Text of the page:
“Pollution Is Colonialism” by Max Liboiron is the winner of the 14th annual Labriola Center American Indian National Book Award.
The honorable mention goes to Helen Olsen Agger for “Dadibaajin: Returning Home Through Narrative.”
An award reception will be scheduled in the fall of 2022.
Liboiron (Michif-settler, they/them) is an Associate Professor of Geography at Memorial University of Newfoundland in Canada. “Pollution is Colonialism” was published in 2021 by Duke University Press and presents a framework for understanding scientific research methods as practices that can align with or against colonialism with a specific focus on plastic pollution.
“Liboiron's scholarship expands our understanding of the ongoing climate crisis as being a consequence of the colonization of Indigenous lands, and how the pollution generated by the global economy signals, not only the contamination of the environment, but also continuing expropriation of stolen land,” said David Martinez (Akimel O'odham/Hia Ced O'odham/Mexican), associate professor of American Indian Studies and chair of the Labriola Book Award selection committee. “Liboiron's book is a perfect example of scholarship as activism. By appealing to the general reader with non-technical language, ‘Pollution Is Colonialism’ has the potential of changing the debate over climate change by making it an Indigenous rights issue, which is to say a human rights issue. For, as the Indigenous communities go, so does everyone else.”
At Memorial University, Liboiron directs the Civic Laboratory for Environmental Action Research (CLEAR). CLEAR develops feminist and anti-colonial methodologies in the natural sciences that foreground land relations to study plastic pollution. Additionally, Liboiron has played leading roles in the establishment of the field of Discard Studies (the social study of waste and wasting), the Global Open Science Hardware Movement (GOSH) and is a figure in feminist science studies, Indigenous science and technology studies, and justice-oriented science methods.
The honorable mention is awarded to Helen Olsen Agger’s (Anishinaabe) “Dadibaajim: Returning Home Through Narrative” published in 2021 by the University of Manitoba Press. The Dadibaajim narratives are a critical Anishinaabe methodology for teaching and learning, and Agger documents and reclaims the history, identity and inherent entitlement of the Namegosibii Anishinaabeg to the care, use, and occupation of their Trout Lake homelands.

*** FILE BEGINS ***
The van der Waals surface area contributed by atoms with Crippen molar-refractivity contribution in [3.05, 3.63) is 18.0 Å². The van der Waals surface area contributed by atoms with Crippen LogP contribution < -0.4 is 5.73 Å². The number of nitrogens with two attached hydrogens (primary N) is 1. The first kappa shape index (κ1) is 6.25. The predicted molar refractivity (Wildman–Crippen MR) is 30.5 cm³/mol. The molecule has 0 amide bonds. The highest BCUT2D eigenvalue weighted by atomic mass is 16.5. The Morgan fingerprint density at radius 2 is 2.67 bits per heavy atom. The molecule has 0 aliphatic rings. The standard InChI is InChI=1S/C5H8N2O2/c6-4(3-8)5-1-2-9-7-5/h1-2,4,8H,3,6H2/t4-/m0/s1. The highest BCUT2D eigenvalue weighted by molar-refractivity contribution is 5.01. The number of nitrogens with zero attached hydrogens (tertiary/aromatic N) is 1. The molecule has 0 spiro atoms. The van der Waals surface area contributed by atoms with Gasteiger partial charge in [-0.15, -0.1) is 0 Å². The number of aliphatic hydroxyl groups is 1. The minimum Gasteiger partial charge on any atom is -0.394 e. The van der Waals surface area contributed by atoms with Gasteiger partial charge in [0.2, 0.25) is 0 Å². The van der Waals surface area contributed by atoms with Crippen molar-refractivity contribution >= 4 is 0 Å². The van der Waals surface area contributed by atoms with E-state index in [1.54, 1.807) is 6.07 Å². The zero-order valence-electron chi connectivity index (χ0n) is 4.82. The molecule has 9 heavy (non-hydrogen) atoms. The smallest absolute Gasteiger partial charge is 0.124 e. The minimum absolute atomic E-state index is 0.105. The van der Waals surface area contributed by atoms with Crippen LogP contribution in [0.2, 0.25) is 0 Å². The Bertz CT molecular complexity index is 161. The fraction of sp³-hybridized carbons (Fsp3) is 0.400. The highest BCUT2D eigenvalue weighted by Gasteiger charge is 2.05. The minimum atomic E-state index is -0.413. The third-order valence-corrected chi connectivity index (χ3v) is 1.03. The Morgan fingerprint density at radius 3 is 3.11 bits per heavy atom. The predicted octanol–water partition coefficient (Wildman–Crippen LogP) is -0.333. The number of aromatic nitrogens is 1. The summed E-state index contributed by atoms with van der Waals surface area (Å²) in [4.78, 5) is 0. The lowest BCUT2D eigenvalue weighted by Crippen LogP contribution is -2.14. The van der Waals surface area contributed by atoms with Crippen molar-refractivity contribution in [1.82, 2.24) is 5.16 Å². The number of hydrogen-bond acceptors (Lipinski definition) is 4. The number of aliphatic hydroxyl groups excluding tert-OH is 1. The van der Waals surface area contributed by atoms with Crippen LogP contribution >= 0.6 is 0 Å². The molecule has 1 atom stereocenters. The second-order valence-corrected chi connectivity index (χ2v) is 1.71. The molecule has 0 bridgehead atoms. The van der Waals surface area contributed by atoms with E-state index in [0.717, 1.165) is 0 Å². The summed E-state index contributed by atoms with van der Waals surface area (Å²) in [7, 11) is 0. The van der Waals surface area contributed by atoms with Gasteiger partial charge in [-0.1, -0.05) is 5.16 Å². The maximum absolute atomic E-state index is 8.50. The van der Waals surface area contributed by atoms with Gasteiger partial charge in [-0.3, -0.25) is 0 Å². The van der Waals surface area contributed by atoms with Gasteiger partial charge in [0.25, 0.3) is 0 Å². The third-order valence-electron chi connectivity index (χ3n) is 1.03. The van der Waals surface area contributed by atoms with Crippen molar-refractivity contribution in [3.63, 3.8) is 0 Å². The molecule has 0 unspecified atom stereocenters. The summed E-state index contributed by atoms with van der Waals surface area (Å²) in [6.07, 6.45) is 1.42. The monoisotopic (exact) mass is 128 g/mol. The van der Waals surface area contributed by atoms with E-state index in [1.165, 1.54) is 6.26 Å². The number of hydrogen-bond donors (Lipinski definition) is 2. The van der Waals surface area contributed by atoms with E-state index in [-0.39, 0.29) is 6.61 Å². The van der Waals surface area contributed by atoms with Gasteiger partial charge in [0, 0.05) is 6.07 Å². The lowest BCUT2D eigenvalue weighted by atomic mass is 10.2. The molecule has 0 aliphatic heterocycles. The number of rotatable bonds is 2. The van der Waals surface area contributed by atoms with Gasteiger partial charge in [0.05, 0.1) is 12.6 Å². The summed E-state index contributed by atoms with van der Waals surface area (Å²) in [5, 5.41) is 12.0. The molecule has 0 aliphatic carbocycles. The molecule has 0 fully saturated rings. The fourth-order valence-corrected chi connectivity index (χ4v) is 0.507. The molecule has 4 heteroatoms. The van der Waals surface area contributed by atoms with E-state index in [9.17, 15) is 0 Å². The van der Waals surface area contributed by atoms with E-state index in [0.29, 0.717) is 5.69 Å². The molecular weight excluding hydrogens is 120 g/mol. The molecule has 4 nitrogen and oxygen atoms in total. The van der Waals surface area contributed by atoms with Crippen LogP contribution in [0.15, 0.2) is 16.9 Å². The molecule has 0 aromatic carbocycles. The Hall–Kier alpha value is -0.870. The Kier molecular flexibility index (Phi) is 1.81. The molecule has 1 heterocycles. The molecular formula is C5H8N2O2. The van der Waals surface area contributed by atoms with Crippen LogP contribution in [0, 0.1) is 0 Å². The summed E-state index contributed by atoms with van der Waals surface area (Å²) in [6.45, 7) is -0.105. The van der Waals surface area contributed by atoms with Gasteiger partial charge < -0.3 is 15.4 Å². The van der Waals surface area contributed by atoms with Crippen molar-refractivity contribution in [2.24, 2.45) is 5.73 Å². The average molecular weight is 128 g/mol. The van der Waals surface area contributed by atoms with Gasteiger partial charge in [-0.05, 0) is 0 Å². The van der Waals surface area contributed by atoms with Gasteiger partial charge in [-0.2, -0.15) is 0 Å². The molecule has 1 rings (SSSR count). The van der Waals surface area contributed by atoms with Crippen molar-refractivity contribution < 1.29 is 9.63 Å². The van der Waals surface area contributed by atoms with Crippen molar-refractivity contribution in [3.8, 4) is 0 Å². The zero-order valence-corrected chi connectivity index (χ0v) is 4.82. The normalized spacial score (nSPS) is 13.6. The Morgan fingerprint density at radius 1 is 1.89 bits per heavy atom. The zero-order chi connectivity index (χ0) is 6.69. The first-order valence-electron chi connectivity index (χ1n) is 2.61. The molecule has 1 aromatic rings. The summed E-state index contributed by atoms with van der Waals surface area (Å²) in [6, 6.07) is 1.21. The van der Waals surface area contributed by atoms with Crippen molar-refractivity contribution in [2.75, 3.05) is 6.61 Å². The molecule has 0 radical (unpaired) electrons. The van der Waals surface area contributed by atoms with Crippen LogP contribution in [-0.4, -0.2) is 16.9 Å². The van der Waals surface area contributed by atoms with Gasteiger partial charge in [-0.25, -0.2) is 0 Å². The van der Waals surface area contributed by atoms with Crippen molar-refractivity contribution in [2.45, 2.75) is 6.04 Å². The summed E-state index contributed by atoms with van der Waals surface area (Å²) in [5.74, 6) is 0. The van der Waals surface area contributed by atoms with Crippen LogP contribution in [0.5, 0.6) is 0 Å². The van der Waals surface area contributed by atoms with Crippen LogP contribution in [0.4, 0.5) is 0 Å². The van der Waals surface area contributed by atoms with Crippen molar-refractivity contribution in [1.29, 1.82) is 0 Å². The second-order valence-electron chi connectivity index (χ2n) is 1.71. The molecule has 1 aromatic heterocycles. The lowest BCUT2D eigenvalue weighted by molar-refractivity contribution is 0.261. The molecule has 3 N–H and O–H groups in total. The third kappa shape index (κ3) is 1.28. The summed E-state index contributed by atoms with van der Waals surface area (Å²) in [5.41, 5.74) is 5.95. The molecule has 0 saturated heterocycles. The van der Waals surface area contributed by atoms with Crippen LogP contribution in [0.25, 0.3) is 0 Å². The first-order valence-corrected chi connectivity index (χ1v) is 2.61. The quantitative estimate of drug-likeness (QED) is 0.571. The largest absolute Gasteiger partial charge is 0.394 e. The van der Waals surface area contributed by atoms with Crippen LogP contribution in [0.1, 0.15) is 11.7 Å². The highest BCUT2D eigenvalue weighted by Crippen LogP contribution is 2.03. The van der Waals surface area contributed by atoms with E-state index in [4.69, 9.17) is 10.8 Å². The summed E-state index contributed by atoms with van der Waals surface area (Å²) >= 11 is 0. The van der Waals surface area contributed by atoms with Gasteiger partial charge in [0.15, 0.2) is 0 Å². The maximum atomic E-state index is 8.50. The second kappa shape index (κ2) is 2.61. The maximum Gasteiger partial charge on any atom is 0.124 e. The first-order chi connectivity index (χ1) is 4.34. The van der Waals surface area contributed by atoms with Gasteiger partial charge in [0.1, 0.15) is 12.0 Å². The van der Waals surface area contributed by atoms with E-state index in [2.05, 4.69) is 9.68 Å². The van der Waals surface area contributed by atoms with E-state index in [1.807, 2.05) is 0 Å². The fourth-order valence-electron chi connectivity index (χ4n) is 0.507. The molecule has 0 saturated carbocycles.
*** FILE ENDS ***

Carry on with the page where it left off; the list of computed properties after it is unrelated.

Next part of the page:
Agger holds a PhD in Native Studies from the University of Manitoba. She is the author of “Following Nimishoomis: The Trout Lake History of Dedibaayaanimanook Sarah Keesick Olsen.”
“These Labriola Book Awards highlight the depth and breadth of Indigenous scholarship being published today exemplified by Max Liboiron and Helen Agger and their work to elevate climate and environmental issues that affect Indigenous communities and our planet,” said Alex Soto, Director of the Labriola Center. “These book awards are one way the Labriola Center continues to support Indigenous scholarship and knowledge systems at ASU and beyond. We look forward to the reception event later this year.”
Founded in 2008, The Labriola Center American Indian National Book Award is a national competition with book submissions from numerous academic presses. Sponsored by the Labriola Center and the ASU Library, the award recognizes the best scholarship for advancing the field of American Indian and Indigenous studies.
The judging committee consists of three distinguished ASU faculty; David Martinez (committee chair) from American Indian Studies, Henry Quintero from the Department of English and James Blasingame from the Department of English.
See the full list of past Labriola Book Award winners.